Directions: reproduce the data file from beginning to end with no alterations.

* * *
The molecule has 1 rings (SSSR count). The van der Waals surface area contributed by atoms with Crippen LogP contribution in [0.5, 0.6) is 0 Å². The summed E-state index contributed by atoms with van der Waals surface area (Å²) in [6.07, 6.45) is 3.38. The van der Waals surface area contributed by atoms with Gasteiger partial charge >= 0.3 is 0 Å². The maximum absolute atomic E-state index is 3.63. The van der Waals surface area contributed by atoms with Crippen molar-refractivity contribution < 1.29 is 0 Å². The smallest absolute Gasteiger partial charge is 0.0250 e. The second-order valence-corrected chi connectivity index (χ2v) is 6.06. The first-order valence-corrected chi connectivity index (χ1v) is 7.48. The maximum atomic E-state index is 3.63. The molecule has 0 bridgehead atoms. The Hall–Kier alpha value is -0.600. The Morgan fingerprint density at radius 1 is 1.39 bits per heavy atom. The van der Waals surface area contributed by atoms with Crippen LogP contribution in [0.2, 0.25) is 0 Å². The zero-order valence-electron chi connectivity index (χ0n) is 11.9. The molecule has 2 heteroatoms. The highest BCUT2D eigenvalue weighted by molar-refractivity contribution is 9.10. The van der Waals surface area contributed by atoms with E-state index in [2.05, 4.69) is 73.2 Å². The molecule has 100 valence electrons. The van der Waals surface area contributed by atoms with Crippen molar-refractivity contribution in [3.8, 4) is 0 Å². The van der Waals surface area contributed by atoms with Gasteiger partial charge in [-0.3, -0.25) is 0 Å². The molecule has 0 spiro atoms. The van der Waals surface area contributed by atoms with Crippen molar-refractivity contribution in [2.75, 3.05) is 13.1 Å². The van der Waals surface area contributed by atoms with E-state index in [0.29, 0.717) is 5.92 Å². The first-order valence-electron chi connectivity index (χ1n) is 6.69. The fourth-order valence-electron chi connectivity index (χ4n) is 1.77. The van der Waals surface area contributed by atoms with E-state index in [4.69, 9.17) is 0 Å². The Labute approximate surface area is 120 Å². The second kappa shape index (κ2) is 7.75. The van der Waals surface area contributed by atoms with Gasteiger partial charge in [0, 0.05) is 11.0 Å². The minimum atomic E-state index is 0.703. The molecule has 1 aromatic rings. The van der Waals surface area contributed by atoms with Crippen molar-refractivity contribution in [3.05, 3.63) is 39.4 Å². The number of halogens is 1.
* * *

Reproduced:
The molecule has 1 rings (SSSR count). The van der Waals surface area contributed by atoms with Crippen LogP contribution in [0.5, 0.6) is 0 Å². The summed E-state index contributed by atoms with van der Waals surface area (Å²) in [6.07, 6.45) is 3.38. The van der Waals surface area contributed by atoms with Gasteiger partial charge >= 0.3 is 0 Å². The maximum absolute atomic E-state index is 3.63. The van der Waals surface area contributed by atoms with Crippen molar-refractivity contribution < 1.29 is 0 Å². The smallest absolute Gasteiger partial charge is 0.0250 e. The second-order valence-corrected chi connectivity index (χ2v) is 6.06. The first-order valence-corrected chi connectivity index (χ1v) is 7.48. The maximum atomic E-state index is 3.63. The molecule has 0 bridgehead atoms. The Hall–Kier alpha value is -0.600. The Morgan fingerprint density at radius 1 is 1.39 bits per heavy atom. The van der Waals surface area contributed by atoms with Crippen LogP contribution in [0.2, 0.25) is 0 Å². The zero-order valence-electron chi connectivity index (χ0n) is 11.9. The molecule has 2 heteroatoms. The highest BCUT2D eigenvalue weighted by molar-refractivity contribution is 9.10. The van der Waals surface area contributed by atoms with E-state index in [2.05, 4.69) is 73.2 Å². The molecule has 100 valence electrons. The van der Waals surface area contributed by atoms with Crippen molar-refractivity contribution in [3.8, 4) is 0 Å². The van der Waals surface area contributed by atoms with Gasteiger partial charge in [-0.3, -0.25) is 0 Å². The molecule has 0 spiro atoms. The van der Waals surface area contributed by atoms with Crippen molar-refractivity contribution in [2.75, 3.05) is 13.1 Å². The van der Waals surface area contributed by atoms with E-state index in [0.29, 0.717) is 5.92 Å². The first-order valence-electron chi connectivity index (χ1n) is 6.69. The fourth-order valence-electron chi connectivity index (χ4n) is 1.77. The van der Waals surface area contributed by atoms with E-state index in [4.69, 9.17) is 0 Å². The Labute approximate surface area is 120 Å². The second kappa shape index (κ2) is 7.75. The van der Waals surface area contributed by atoms with Gasteiger partial charge in [0, 0.05) is 11.0 Å². The minimum atomic E-state index is 0.703. The molecule has 1 aromatic rings. The van der Waals surface area contributed by atoms with Crippen molar-refractivity contribution in [3.05, 3.63) is 39.4 Å². The number of halogens is 1.